# Allowed Reactions

1. Nov 14, 2007

### genloz

Is there an ultimate rule that can tell you what to check for to see if a reaction is allowed? I'm quite confused about what to check for in each situation? Is lepton number always conserved? How do you know whether there's enough energy to produce a given mass (eg e+e- -> tau+tau- isn't allowed due to mass conservation but how do you know how much energy is released when a particle and its antiparticle annihilate?) There seems to be too many things to check for which aren't organised logically and simplistically anywhere...

2. Nov 15, 2007

### malawi_glenn

Funny, i have a table which helps me alot to classify decays and reactions as possible or not. Plus CM energy.

So in my table i have one column for each force. I.e one for EM; one for weak, one for Strong.

Lepton and baryon # conservation is an emperical rule, and now you try to find out the lepton and baryon assymetry in the universe, since we live in a universe that has matter..

So your reaction $$e^+ + e^- \rightarrow \tau ^+ + \tau ^-$$ is possible if you have the right CM- energy, i.e CM energy > 2*restmass(tau-lepton)

3. Nov 15, 2007

### mjsd

yeah, there are quite a lot to check sometimes, but the usual ones are
conservation of CM energy, charge, angular momentum (spin).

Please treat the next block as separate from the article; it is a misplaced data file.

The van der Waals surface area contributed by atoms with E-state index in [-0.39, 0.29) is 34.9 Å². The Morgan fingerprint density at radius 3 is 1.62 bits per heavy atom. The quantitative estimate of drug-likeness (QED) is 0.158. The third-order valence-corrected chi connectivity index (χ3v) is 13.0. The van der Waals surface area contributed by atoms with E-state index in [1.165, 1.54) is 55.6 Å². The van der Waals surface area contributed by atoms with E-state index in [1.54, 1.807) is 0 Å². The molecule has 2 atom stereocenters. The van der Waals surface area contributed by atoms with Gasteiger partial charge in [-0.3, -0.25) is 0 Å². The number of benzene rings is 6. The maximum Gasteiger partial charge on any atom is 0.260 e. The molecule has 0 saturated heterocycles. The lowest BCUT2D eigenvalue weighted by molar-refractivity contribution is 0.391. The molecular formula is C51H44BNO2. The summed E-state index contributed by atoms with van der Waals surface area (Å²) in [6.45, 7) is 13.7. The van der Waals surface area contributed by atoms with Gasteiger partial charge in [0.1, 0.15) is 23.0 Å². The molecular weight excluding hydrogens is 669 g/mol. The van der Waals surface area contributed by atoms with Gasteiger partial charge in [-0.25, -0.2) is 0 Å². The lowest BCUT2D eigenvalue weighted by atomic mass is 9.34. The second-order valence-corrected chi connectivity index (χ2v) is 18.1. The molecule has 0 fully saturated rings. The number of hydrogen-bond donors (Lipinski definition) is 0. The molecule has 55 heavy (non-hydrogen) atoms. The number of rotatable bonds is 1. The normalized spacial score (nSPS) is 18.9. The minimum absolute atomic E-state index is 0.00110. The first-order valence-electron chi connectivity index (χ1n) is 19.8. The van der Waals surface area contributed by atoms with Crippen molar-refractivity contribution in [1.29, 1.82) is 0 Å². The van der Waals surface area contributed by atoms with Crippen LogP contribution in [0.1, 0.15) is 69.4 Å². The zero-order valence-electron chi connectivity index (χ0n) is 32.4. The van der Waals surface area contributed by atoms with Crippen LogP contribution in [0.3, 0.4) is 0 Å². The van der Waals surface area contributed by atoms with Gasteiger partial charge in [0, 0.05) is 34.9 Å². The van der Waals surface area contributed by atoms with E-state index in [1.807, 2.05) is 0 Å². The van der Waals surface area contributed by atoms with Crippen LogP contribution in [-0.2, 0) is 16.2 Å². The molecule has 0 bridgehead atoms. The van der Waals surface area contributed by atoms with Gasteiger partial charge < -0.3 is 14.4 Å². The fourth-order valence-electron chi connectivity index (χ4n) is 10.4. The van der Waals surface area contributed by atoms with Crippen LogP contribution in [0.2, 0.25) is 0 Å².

lepton and baryon number are conserved in most reactions (exceptin some non-perturbative reactions, like sphalerons)
it is probably not as difficult to decide whether something can happen, it is how likely (branching ratio) things will happen that may give you more problems.

4. Nov 16, 2007

### genloz

okay, that's very useful.. thanks... But these reponses made me think of another question... how do you know when a weak interaction will violate P or CP?

5. Nov 16, 2007

### blechman

Weak nuclear interactions (almost) always violate P. If the decay involves a W-boson, it violates it maximallly; if it involves a Z-boson, it could violate it or conserve it.

CP is much harder. The first thing that needs to happen for CP-violation is that the coupling constant must be complex (have a nontrivial phase). However, this is a necessary but not sufficient condition. The other condition is that there has to be two processes that occur that can interfere with each other, each with *different* phases. In the Standard model, this typically means that there are two Feynman diagrams (typically involving loops with W-bosons and all three generations of quarks) that contribute to the same process. This is how CP-violation in $K-\bar{K}$ and $B-\bar{B}$ mixing work, for example.